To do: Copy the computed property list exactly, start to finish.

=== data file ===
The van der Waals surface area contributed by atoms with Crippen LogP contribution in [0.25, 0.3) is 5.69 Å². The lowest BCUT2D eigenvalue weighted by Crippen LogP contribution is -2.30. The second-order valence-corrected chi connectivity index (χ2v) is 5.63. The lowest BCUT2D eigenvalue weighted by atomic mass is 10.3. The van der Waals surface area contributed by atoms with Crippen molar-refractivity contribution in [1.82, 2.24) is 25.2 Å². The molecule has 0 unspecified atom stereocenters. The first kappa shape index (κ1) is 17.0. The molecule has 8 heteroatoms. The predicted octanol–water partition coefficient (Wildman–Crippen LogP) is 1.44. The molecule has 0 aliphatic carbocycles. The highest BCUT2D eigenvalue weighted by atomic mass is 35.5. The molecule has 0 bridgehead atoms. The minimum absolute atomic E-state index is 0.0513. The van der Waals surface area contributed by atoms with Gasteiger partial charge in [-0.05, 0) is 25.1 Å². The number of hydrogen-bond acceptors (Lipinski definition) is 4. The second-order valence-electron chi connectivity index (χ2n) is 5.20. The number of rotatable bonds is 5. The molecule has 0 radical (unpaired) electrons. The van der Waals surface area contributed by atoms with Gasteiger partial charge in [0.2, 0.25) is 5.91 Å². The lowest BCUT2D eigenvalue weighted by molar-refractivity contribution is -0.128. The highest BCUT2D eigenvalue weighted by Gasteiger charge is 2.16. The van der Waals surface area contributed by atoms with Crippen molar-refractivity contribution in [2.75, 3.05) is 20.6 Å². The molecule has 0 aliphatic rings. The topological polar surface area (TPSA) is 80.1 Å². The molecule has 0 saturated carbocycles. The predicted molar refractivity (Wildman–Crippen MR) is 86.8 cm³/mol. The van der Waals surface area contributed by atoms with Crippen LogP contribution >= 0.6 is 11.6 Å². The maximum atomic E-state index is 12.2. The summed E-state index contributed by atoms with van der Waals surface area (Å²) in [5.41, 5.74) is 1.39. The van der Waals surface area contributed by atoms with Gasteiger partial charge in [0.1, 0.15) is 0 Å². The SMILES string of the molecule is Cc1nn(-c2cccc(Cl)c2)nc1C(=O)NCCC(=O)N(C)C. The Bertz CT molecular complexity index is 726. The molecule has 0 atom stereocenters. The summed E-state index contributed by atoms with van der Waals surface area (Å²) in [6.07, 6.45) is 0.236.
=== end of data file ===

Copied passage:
The van der Waals surface area contributed by atoms with Crippen LogP contribution in [0.25, 0.3) is 5.69 Å². The lowest BCUT2D eigenvalue weighted by Crippen LogP contribution is -2.30. The second-order valence-corrected chi connectivity index (χ2v) is 5.63. The lowest BCUT2D eigenvalue weighted by atomic mass is 10.3. The van der Waals surface area contributed by atoms with Crippen molar-refractivity contribution in [1.82, 2.24) is 25.2 Å². The molecule has 0 unspecified atom stereocenters. The first kappa shape index (κ1) is 17.0. The molecule has 8 heteroatoms. The predicted octanol–water partition coefficient (Wildman–Crippen LogP) is 1.44. The molecule has 0 aliphatic carbocycles. The highest BCUT2D eigenvalue weighted by atomic mass is 35.5. The molecule has 0 bridgehead atoms. The minimum absolute atomic E-state index is 0.0513. The van der Waals surface area contributed by atoms with Gasteiger partial charge in [-0.05, 0) is 25.1 Å². The number of hydrogen-bond acceptors (Lipinski definition) is 4. The second-order valence-electron chi connectivity index (χ2n) is 5.20. The number of rotatable bonds is 5. The molecule has 0 radical (unpaired) electrons. The van der Waals surface area contributed by atoms with Gasteiger partial charge in [0.2, 0.25) is 5.91 Å². The lowest BCUT2D eigenvalue weighted by molar-refractivity contribution is -0.128. The highest BCUT2D eigenvalue weighted by Gasteiger charge is 2.16. The van der Waals surface area contributed by atoms with Crippen molar-refractivity contribution in [2.75, 3.05) is 20.6 Å². The molecule has 0 aliphatic rings. The topological polar surface area (TPSA) is 80.1 Å². The molecule has 0 saturated carbocycles. The predicted molar refractivity (Wildman–Crippen MR) is 86.8 cm³/mol. The van der Waals surface area contributed by atoms with Crippen LogP contribution >= 0.6 is 11.6 Å². The maximum atomic E-state index is 12.2. The summed E-state index contributed by atoms with van der Waals surface area (Å²) in [5.41, 5.74) is 1.39. The van der Waals surface area contributed by atoms with Gasteiger partial charge in [0.1, 0.15) is 0 Å². The SMILES string of the molecule is Cc1nn(-c2cccc(Cl)c2)nc1C(=O)NCCC(=O)N(C)C. The Bertz CT molecular complexity index is 726. The molecule has 0 atom stereocenters. The summed E-state index contributed by atoms with van der Waals surface area (Å²) in [6.07, 6.45) is 0.236.